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Different coloured translucent Google Android figurines are lined up against a window. SeaBro IT
Source: Google

Google Play – the app store for Android devices – is introducing a range of new policies to catch malicious developers who attempt to gain access to user’s personal data. These so-called ‘bad-faith developers’ often create multiple new accounts to get around Google’s current controls.

The Google Play store has around 2.6 million apps available for download, making it the largest application store; Apple’s App Store has 2.2 million as of February 2019. Because of this, it is a target for those creating apps which can harvest user’s data.

Google Play has been known by developers for a long time as the easier of the two major platforms to get a program added to, thanks to its much lower registration cost and less intensive submission process. However, this allows for those ‘bad-faith developers’ to create and distribute an application which could access the user’s personal data.

In order to reduce the number of potentially dangerous apps, Google are introducing a number of new and updated measures with consideration to feedback from developers. A beta version of Android Q was released in March, giving developers a preview of new features, such as more transparent location sharing controls and limiting which apps can access files. Android Q will also introduce support for foldable screens, improved connectivity and dynamic depth format for photos.

The evaluation process to add apps to Google Play will be more rigorous, but will take days rather than weeks to review apps from unknown developers. By increasing checks on newly registered developers, Google aim to catch those who are using new accounts to bypass security if their previous account has been blocked. They will be able to determine whether or not they believe a new account to be linked to a previous account which has been flagged for suspicious activity.

The human team behind the review process is also being expanded. Every sensitive decision is already evaluated by a human, but more people are being brought in to reduce the time of this process, and to make responses more personal to explain to developers why they have been rejected.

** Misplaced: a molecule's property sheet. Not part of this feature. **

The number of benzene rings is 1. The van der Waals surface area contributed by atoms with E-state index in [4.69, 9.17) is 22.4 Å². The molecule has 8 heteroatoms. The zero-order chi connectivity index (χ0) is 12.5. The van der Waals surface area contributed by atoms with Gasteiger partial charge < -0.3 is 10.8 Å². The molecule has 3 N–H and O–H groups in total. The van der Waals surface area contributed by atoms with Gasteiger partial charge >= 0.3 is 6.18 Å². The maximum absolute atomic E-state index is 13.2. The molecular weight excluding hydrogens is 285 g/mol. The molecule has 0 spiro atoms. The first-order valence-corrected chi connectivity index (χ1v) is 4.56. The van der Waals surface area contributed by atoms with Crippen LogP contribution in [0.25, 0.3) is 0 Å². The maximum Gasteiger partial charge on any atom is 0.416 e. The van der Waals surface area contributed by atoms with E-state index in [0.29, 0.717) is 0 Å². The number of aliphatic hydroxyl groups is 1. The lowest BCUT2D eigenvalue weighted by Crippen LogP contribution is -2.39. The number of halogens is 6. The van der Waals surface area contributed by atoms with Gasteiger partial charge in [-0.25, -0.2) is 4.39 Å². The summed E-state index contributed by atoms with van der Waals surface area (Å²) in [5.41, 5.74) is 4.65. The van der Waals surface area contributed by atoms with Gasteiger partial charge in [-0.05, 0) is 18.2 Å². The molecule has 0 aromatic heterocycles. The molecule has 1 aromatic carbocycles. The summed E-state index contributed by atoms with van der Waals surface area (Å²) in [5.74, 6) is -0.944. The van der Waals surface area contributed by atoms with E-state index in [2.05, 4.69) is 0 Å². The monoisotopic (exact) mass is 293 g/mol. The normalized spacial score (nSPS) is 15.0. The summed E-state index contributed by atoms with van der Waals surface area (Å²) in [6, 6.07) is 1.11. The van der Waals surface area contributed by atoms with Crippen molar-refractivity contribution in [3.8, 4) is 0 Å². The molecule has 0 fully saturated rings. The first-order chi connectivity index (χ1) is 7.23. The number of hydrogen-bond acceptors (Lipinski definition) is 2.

Rejections can be immediately appealed if the developer believes that they have been falsely blocked from the platform, though Google claim that “99%+ of these suspension decisions are correct”.

Googlers, staff at Google, brainstorming new ideas with sticky notes and a white board. SeaBro IT
Staff at google (AKA Googlers) are constantly finding new ways to protect their products. Source: Google

‘Bad-faith developers’ most commonly create a functioning app, but which has the ability to access personal data on the user’s device. One such area of information commonly targeted is the user’s call records and SMS messages. Changes made by Google late last year have limited the cases where apps can access this data, such as when a user makes an app their default text message app. They now say that the total number of apps with access to this sensitive information has been reduced by 98%.

Google Play Protect scans over 50 billion apps every day to identify potentially dangerous apps and remove them from the device. This proactive approach means that if those apps already on the app store are edited to become malicious, they are targeted and quarantined in a short time.

However, another large factor at play is the amount of data which the user grants permission for the app to access. Many apps display messages when first installed to prompt the user to allow access to certain features of the phone, such as the camera or microphone. Similar permission granting may also be given when accepting the terms and conditions of the app.

Therefore, no matter how much the platform increases their security and review procedures, users must always be aware of what data they are allowing their apps to acquire. If you are not sure why an app needs access to a certain feature on your device – don’t install it.

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Written by
Fraser S
in News. Staff Articles.

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